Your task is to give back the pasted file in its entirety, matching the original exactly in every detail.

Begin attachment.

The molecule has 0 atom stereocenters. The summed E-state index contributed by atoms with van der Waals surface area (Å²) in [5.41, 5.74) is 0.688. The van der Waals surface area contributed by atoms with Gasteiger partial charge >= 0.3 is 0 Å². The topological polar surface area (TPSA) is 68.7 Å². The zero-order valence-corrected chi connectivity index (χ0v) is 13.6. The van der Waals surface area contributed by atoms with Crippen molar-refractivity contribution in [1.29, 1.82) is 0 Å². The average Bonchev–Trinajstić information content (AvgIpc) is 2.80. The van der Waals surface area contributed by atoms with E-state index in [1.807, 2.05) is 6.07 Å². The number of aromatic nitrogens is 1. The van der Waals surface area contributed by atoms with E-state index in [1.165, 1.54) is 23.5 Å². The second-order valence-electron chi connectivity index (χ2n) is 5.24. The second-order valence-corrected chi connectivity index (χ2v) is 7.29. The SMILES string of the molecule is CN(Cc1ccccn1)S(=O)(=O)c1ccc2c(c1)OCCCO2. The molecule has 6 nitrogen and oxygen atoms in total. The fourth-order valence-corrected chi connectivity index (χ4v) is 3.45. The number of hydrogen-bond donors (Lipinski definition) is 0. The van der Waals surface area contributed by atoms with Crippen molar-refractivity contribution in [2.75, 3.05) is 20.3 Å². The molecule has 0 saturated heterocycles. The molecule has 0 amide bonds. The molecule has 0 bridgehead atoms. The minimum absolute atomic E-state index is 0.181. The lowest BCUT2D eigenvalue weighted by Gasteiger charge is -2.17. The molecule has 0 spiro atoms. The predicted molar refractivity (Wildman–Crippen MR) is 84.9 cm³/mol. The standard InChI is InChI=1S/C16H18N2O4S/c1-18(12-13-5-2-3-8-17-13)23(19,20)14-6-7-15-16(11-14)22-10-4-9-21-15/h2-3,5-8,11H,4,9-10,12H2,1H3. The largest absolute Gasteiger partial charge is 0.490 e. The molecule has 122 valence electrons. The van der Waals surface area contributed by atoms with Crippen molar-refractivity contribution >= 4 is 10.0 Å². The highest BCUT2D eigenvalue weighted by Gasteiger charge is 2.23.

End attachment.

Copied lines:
The molecule has 0 atom stereocenters. The summed E-state index contributed by atoms with van der Waals surface area (Å²) in [5.41, 5.74) is 0.688. The van der Waals surface area contributed by atoms with Gasteiger partial charge >= 0.3 is 0 Å². The topological polar surface area (TPSA) is 68.7 Å². The zero-order valence-corrected chi connectivity index (χ0v) is 13.6. The van der Waals surface area contributed by atoms with Crippen molar-refractivity contribution in [1.29, 1.82) is 0 Å². The average Bonchev–Trinajstić information content (AvgIpc) is 2.80. The van der Waals surface area contributed by atoms with E-state index in [1.807, 2.05) is 6.07 Å². The number of aromatic nitrogens is 1. The van der Waals surface area contributed by atoms with E-state index in [1.165, 1.54) is 23.5 Å². The second-order valence-electron chi connectivity index (χ2n) is 5.24. The second-order valence-corrected chi connectivity index (χ2v) is 7.29. The SMILES string of the molecule is CN(Cc1ccccn1)S(=O)(=O)c1ccc2c(c1)OCCCO2. The molecule has 6 nitrogen and oxygen atoms in total. The fourth-order valence-corrected chi connectivity index (χ4v) is 3.45. The number of hydrogen-bond donors (Lipinski definition) is 0. The van der Waals surface area contributed by atoms with Crippen molar-refractivity contribution in [2.75, 3.05) is 20.3 Å². The molecule has 0 saturated heterocycles. The molecule has 0 amide bonds. The molecule has 0 bridgehead atoms. The minimum absolute atomic E-state index is 0.181. The lowest BCUT2D eigenvalue weighted by Gasteiger charge is -2.17. The molecule has 0 spiro atoms. The predicted molar refractivity (Wildman–Crippen MR) is 84.9 cm³/mol. The standard InChI is InChI=1S/C16H18N2O4S/c1-18(12-13-5-2-3-8-17-13)23(19,20)14-6-7-15-16(11-14)22-10-4-9-21-15/h2-3,5-8,11H,4,9-10,12H2,1H3. The largest absolute Gasteiger partial charge is 0.490 e. The molecule has 122 valence electrons. The van der Waals surface area contributed by atoms with Crippen molar-refractivity contribution >= 4 is 10.0 Å². The highest BCUT2D eigenvalue weighted by Gasteiger charge is 2.23.